Should I Re-shingle My Roof?

by April Reinhardt
(last updated May 21, 2014)

The shingles on your roof should last anywhere from fifteen to twenty years, depending upon how they were installed and the quality of the shingles used. A manufacturer's warranty is a good indication of how long your shingles should last, but it is also dependent upon the kind of weather you have in your area. How do you know when it's time to re-shingle your roof? Perform a roof inspection and note your findings. Here are some of the things that you can look for when inspecting your roof:

  • Excess or crumbling roofing cement.
  • Decayed, stained, crumbling, or deteriorating soffits.
  • Buckled, torn, split, or punctured flashing.
  • Missing, torn, buckled, or curled shingles.
  • Missing tarpaper roofing.

Spring is usually the best time to inspect your roof. This is because any damage from over the winter is easy to assess. Look for problems from the outside first, paying strict attention to obvious problems, and then the roof line, itself. The roofline should be horizontal, without any sagging. If you notice sag, you may have structural problems created by roof leaks. Only a professional should address structural sags.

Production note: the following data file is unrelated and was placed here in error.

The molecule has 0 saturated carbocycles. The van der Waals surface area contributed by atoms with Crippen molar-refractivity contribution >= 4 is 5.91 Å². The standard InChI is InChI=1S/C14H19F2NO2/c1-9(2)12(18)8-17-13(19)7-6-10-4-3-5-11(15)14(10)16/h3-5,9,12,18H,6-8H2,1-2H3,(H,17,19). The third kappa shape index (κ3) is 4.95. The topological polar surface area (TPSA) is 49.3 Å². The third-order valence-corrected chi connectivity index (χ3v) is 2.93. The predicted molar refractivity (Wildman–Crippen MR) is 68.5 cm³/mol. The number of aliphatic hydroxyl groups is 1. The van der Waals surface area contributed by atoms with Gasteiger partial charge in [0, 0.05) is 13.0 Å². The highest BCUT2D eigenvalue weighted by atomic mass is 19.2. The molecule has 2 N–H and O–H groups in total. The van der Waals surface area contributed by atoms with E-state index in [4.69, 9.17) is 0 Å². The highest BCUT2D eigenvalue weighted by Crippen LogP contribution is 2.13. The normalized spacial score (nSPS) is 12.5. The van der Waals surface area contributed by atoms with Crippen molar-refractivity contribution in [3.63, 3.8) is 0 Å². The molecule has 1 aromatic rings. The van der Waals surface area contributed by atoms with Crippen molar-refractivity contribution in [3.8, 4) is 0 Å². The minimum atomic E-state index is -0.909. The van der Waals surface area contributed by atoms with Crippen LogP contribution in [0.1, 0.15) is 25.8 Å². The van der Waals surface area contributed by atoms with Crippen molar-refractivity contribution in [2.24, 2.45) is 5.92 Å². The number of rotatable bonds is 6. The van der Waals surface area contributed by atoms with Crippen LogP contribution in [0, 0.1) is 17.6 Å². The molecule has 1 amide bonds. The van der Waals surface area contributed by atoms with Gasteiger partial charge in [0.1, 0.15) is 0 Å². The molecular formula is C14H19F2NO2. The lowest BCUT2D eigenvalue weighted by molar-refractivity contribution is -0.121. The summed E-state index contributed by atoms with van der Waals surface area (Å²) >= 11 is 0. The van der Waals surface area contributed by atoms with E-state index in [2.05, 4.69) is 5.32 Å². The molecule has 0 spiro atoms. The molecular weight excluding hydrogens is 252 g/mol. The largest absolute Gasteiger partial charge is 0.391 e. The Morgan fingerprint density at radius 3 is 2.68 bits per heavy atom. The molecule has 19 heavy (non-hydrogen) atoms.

If your inspection doesn't indicate structural damage, but you surmise that you may need to re-shingle your roof, it may be a job that you could perform yourself. When there are only a few shingles missing, you may be able to replace them or repair them without having to fork over thousands of dollars for an entirely new roof. However, even if you do decide to re-shingle the entire roof, you can perform that job yourself, or with the help of a friend. If you do decide to re-shingle the entire roof, make sure that you remove old shingles. Never re-shingle over old shingles. Shingle repair isn't complicated or expensive, and you can attend a class at your local home improvement store to learn how to do it yourself. You can find any number of do-it-yourself books on the topic of roof repair and attempt the repairs yourself.

Once you complete your inspection, and you find that repairs need to be made, or in the worse case scenario you need an entirely new roof, consider the costs of your own time in regards to doing the repairs yourself. Will it be worth your time and energy to do it yourself? Will it be less of a hassle to hire a professional? Start by calling several roofing contractors for estimates for a new roof or the repairs needed, and then compare them to the costs of your neighbors' repair jobs.

Author Bio

April Reinhardt

An admin­istrator for a mutual fund man­age­ment firm, April deals with the writ­ten word daily. She loves to write and plans to author a memoir in the near future. April attend­ed More­head State Uni­ver­sity to pursue a BA degree in Ele­men­tary Edu­ca­tion. ...

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